The Trump administration took another step toward allowing oil and gas drilling in the Arctic National Wildlife Refuge by issuing a draft environmental impact statement outlining four development alternatives, one of which would set some modest limits to protect caribou that use the area as a critical summer calving ground.
Environmental groups roundly criticized the report, which they said had been rushed in an effort to get exploration started during President Trump’s first term.
The Interior Department’s Bureau of Land Management said on Thursday that it still intends to hold an oil and gas lease sale in 2019 that would open up exploration of the refuge’s coastal plain, or approximately 1.6 million acres of the 19.3 million acre ANWR.
BLM said that the first lease sale would offer no fewer than 400,000 acres of “high-potential” land for bids.
The refuge — home to polar bears, wolves, migratory birds and the porcupine caribou herd — has long been closed off to oil and gas exploration despite interest in the petroleum industry. Climate change has made the area more delicate as melting ice has driven threatened polar bears to spend more time in dens along the refuge’s coastal plain.
However, a controversial provision in the Tax Cuts and Jobs Act of 2017 passed one year ago Thursday provided for opening up ANWR’s coastal plain to drilling and ordered the administration to hold at least two lease sales within seven years.
“An energy-dominant America starts with an energy-dominant Alaska,” outgoing Interior Secretary Ryan Zinke said in a statement. And Alaska’s Sens. Lisa Murkowski and Dan Sullivan applauded the move toward drilling.
One of the four development alternatives in the 392-page draft would attempt to protect the caribou’s summer habitat by putting aside 708,600 acres while still allowing oil and gas leases on more than 1 million acres, the draft EIS said.
Some of the alternative sets of regulations would limit some summer activity to avoid disturbing calving caribou season. But the BLM draft study says that those limitations can be waived without laying out what criteria would be used for doing so.
“If you’re going to have leasing at all, which I don’t think we should be doing, the idea of closing it during the most sensitive times is good,” said Tim Fullman, a wildlife ecologist at The Wilderness Society. “The question is will you actually stick to that or have they written in loopholes so that they can evade that if they really wanted to.”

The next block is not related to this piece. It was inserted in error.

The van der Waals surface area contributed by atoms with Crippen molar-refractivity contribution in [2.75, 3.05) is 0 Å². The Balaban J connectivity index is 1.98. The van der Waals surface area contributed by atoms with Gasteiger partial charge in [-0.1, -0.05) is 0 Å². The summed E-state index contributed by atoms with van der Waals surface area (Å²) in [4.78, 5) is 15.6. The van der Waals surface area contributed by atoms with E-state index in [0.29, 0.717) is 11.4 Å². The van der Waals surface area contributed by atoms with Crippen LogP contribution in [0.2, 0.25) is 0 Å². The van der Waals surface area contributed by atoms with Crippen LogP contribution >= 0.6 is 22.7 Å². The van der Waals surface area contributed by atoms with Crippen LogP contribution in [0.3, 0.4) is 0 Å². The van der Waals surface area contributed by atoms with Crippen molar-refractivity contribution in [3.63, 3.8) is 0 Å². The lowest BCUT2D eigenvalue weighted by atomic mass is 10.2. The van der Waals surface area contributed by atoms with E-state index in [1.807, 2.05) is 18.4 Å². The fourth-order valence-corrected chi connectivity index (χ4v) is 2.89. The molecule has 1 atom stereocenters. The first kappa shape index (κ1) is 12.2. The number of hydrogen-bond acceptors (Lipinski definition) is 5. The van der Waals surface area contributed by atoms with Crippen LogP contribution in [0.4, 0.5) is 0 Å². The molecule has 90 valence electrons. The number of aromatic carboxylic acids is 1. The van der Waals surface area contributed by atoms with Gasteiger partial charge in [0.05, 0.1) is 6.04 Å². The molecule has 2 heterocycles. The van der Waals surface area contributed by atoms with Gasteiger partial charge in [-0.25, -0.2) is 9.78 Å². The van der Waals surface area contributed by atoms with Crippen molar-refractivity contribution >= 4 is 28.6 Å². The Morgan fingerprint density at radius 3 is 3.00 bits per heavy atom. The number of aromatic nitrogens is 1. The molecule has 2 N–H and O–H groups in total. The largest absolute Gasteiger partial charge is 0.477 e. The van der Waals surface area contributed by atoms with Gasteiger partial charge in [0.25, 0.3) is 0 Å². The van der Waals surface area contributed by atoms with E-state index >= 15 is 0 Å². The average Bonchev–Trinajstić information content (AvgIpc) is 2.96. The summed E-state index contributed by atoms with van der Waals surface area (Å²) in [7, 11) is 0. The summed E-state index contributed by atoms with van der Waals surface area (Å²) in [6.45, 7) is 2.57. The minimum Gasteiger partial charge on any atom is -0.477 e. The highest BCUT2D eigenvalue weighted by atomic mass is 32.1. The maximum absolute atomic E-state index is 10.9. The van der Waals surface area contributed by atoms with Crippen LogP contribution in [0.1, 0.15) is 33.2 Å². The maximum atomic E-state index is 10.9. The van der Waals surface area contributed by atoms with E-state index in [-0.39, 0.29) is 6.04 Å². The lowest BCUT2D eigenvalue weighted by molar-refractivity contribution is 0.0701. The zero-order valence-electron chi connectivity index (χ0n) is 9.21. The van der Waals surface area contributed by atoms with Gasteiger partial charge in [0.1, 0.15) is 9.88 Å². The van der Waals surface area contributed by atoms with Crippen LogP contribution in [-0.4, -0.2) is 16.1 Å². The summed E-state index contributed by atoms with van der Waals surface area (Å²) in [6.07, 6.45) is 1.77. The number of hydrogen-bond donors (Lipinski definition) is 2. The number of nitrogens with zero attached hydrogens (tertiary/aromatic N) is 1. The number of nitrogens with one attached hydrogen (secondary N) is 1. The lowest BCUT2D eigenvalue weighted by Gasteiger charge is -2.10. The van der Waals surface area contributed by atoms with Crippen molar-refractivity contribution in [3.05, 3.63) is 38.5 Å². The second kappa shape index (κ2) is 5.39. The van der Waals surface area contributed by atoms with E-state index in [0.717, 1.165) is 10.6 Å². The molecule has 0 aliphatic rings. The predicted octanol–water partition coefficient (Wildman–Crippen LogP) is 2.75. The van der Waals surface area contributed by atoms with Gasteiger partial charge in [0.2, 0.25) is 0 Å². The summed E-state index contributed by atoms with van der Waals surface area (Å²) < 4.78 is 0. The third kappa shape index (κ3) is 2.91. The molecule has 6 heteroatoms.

The BLM said it would hold public meetings in D.C. and the Alaskan cities of Anchorage, Arctic Village, Fairbanks, Kaktovik, Fort Yukon, Venetie, Utqiaġvik. It set a 45-day comment period ending Feb. 11. A final EIS would follow, then a lease sale.
Environmental groups were unhappy with the process.
“There’s no precedent for anything done this quickly for an environmental review of this scale,” said Adam Kolton, executive director of the Alaska Wilderness League. He said that “this is really a rubber-stamp exercise rather than an effort to mitigate the impact to wildlife on the coastal plain.”
He said that the location of the public hearings — all but one in Alaska — was unfair to people living in the Lower 48 states. “These are public lands that belong to all Americans,” he said, adding that polls show widespread opposition to drilling in the refuge.
The Wilderness Society issued a report saying that the administration’s estimates of oil in the refuge “was based on outdated information and overly optimistic assumptions about how much oil exists in the region, the price of such oil and the speed with which it could be developed and taken to market.”
The society’s report notes that the December 2017 sale on the National Petroleum Reserve-Alaska attracted bids on less than one percent of the 10.3 million acres offered.
A source familiar with Alaska lease sales but who spoke on the condition of anonymity said that for now, oil companies weighing bids include ExxonMobil, Chevron, BP, ConocoPhillips, ASRC, Oil Search, Armstrong and Repsol.
Over the past 41 years, giant oil companies have produced 13 billion barrels of crude oil from Alaska’s Prudhoe Bay and any new production on the state’s North Slope could be hooked up to existing pipeline infrastructure.
The urgency of discovering and producing more oil in the region to fill the Trans-Alaska Pipeline has eased somewhat by increased drilling and new discoveries on state and unprotected federal lands west of ANWR. Those developments will bolster the oil flowing through the pipeline, which was carrying only a quarter of its capacity. Volumes of oil going through the line have increased to 530,000 barrels a day this year, up from 508,000 barrels a day in 2015.
More volume lies ahead. ConocoPhillips has repeatedly increased its estimates of a 2016 discovery of the Willow field in the National Petroleum Reserve-Alaska. It said in a recent presentation to investors that the field could hold as much as 1.1 billion barrels of oil and could produce 100,000 barrels a day.
This winter BP is also conducting a large seismic survey of Prudhoe Bay looking for new opportunities.
The Interior Department draft environmental impact study comes after an earlier dispute between the Bureau of Land Management and the Fish and Wildlife Service, which said that seismic surveys used to pinpoint potential oil reservoirs would inflict damage on the refuge.
Earlier this month, the publication Mother Jones reported that an internal memo written in September by the head of the state’s Fish and Wildlife Service noted that seismic surveys involving vibrations of the earth from equipment on trucks posed a danger to the polar bears. The author of the memo later told Mother Jones in an email that “the application has changed, and as a result, our analyses and findings have changed.”